I first encountered Zora Neale Hurston when I read Their Eyes Were Watching God from my list of 50 Books Every Woman Should Read Before She Turns 40. I found it surprisingly moving and relatable. So, when I saw that another book that Hurston had written was recently published, I figured it was worth reading. Barracoon: The Story of the Last “Black Cargo” (2018) is the non-fiction recounting by Cudjo Lewis to Zora Neale Hurston of being captured in Africa, shipped to the United States through the middle passage, his time as a slave, and his life after slavery. Hurston gathered the details of Lewis’s story in interviews from 1927. Her book was not published at the time because publisher’s did not like Hurston’s use of Lewis’s vernacular, and they did not like the depiction of the role Africans played in capturing Lewis.
Oluale Kossola was a member of the Takkoi Tribe in Nigeria, led by King Akia’on. He was a son of his father’s second wife, and at about nineteen years old, was just becoming a man. His village was attacked and many of it’s people slaughtered or captured by the Dahomey. It was a gruesome affair that, unsurprisingly, still haunted Kossola when he retold it decades later. Kossola, was taken captive and brought to the coast. His murdered kin had their heads cut off, and the Dahomey brought the heads with them, cooking them along the way to clean the skulls.
Kossola and others that were captured were put in a barracoon near the coast, and were eventually sold to a slave ship: the last ship to risk the English and American ban on the slave trade before the Civil War. It was 1859. About 120 slaves, men and women, were forced to lay in the three-foot-high cargo area until they were finally brought up on deck, unable to walk. After that, they were allowed to spend more time outside. When they arrived, they were split between the shipowner and the men who’d bought them, and began their lives as American slaves.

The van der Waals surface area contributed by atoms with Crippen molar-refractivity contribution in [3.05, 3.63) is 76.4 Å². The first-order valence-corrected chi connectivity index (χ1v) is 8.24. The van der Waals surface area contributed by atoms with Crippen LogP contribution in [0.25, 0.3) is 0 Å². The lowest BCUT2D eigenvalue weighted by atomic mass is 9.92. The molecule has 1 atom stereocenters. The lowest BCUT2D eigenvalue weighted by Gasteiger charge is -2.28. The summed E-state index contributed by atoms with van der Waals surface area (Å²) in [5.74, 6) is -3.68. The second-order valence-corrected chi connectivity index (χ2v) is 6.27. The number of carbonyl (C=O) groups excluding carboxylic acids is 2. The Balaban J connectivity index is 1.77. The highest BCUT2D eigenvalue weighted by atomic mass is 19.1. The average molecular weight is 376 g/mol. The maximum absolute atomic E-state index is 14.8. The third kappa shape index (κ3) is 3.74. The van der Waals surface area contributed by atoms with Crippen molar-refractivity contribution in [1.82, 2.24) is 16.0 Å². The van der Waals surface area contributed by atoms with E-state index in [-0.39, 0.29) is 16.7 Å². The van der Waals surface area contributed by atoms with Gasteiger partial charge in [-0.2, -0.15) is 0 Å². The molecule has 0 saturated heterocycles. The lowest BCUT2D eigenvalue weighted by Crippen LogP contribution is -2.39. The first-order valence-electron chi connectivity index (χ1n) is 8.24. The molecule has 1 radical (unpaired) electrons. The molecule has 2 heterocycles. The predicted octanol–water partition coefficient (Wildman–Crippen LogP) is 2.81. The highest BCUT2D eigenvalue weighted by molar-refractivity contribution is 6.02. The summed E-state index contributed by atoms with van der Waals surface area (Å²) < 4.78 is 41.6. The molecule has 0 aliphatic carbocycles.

Kossola’s name was changed to Cudjo Lewis because it was easier to say. He describes how hard the work was, and the discrimination and verbal attacks they suffered from slaves who’s been born in America. After five years and six months of slavery, the Civil War made Cudjo a free man. More than anything, he wanted to go home, but he quickly learned that it was impossible to get the funds for such a journey. Instead, they were forced to make a home as best they could in America. Cudjo and his fellow, recently-arrived and recently-freed slaves were able to rent and then buy some land from their former owner. They called it Africatown, near Plateau, Alabama.
Cudjo Lewis goes on to discuss the rest of his life, including his marriage to Abile (called Seely) and his children. It seemed that the violent attack on his village and the continued, forced separation from home haunted him more than anything.
Barracoon is a quick read and a fascinating bit of history. Hurston described her visits to Lewis as he slowly recounted his life to her. This is just one, personal story–one where I often wanted more details. Although Hurston included some information about the slave ship and slave owners, it does not look at the big picture or provide too much context. There was a lengthy introduction that discussed some of the issues surrounding why the book was not published at the time, as well as allegations of plagiarism in an earlier article on this topic by Hurston. I’m impressed by Hurston’s life and work, and I’m glad I was able to read something else by her.
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